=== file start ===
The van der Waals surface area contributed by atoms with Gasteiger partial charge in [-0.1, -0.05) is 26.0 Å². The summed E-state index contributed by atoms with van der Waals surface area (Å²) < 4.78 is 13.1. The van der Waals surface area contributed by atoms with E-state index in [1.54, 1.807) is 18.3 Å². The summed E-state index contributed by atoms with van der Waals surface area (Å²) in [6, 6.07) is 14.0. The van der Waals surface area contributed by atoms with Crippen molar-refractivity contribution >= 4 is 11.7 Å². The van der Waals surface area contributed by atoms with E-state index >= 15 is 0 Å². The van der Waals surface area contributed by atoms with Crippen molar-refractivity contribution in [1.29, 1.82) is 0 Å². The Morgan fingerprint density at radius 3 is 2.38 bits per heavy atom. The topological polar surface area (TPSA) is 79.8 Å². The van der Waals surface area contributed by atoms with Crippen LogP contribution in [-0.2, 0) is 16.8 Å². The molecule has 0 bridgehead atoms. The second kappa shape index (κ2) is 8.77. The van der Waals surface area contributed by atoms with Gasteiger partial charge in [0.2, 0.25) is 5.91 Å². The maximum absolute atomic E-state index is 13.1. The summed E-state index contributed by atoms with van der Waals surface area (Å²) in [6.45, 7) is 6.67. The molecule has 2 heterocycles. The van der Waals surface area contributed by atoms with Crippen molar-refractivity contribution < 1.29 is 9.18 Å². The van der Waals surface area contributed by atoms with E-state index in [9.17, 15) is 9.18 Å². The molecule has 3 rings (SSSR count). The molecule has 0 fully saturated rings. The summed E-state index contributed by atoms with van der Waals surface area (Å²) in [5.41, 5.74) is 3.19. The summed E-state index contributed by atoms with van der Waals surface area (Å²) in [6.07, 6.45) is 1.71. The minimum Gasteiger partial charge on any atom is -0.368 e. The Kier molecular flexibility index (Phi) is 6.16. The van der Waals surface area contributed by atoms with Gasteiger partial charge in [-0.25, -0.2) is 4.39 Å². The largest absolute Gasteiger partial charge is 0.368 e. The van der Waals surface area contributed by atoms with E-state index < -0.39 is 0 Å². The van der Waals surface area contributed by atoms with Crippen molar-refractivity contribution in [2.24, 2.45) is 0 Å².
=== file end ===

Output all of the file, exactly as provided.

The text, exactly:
The van der Waals surface area contributed by atoms with Gasteiger partial charge in [-0.1, -0.05) is 26.0 Å². The summed E-state index contributed by atoms with van der Waals surface area (Å²) < 4.78 is 13.1. The van der Waals surface area contributed by atoms with E-state index in [1.54, 1.807) is 18.3 Å². The summed E-state index contributed by atoms with van der Waals surface area (Å²) in [6, 6.07) is 14.0. The van der Waals surface area contributed by atoms with Crippen molar-refractivity contribution >= 4 is 11.7 Å². The van der Waals surface area contributed by atoms with E-state index >= 15 is 0 Å². The van der Waals surface area contributed by atoms with Crippen molar-refractivity contribution in [1.29, 1.82) is 0 Å². The Morgan fingerprint density at radius 3 is 2.38 bits per heavy atom. The topological polar surface area (TPSA) is 79.8 Å². The van der Waals surface area contributed by atoms with Crippen LogP contribution in [-0.2, 0) is 16.8 Å². The molecule has 0 bridgehead atoms. The second kappa shape index (κ2) is 8.77. The van der Waals surface area contributed by atoms with Gasteiger partial charge in [0.2, 0.25) is 5.91 Å². The maximum absolute atomic E-state index is 13.1. The summed E-state index contributed by atoms with van der Waals surface area (Å²) in [6.45, 7) is 6.67. The molecule has 2 heterocycles. The van der Waals surface area contributed by atoms with Crippen molar-refractivity contribution < 1.29 is 9.18 Å². The van der Waals surface area contributed by atoms with E-state index in [9.17, 15) is 9.18 Å². The molecule has 3 rings (SSSR count). The molecule has 0 fully saturated rings. The summed E-state index contributed by atoms with van der Waals surface area (Å²) in [5.41, 5.74) is 3.19. The summed E-state index contributed by atoms with van der Waals surface area (Å²) in [6.07, 6.45) is 1.71. The minimum Gasteiger partial charge on any atom is -0.368 e. The Kier molecular flexibility index (Phi) is 6.16. The van der Waals surface area contributed by atoms with Gasteiger partial charge in [-0.25, -0.2) is 4.39 Å². The largest absolute Gasteiger partial charge is 0.368 e. The van der Waals surface area contributed by atoms with E-state index < -0.39 is 0 Å². The van der Waals surface area contributed by atoms with Crippen molar-refractivity contribution in [2.24, 2.45) is 0 Å².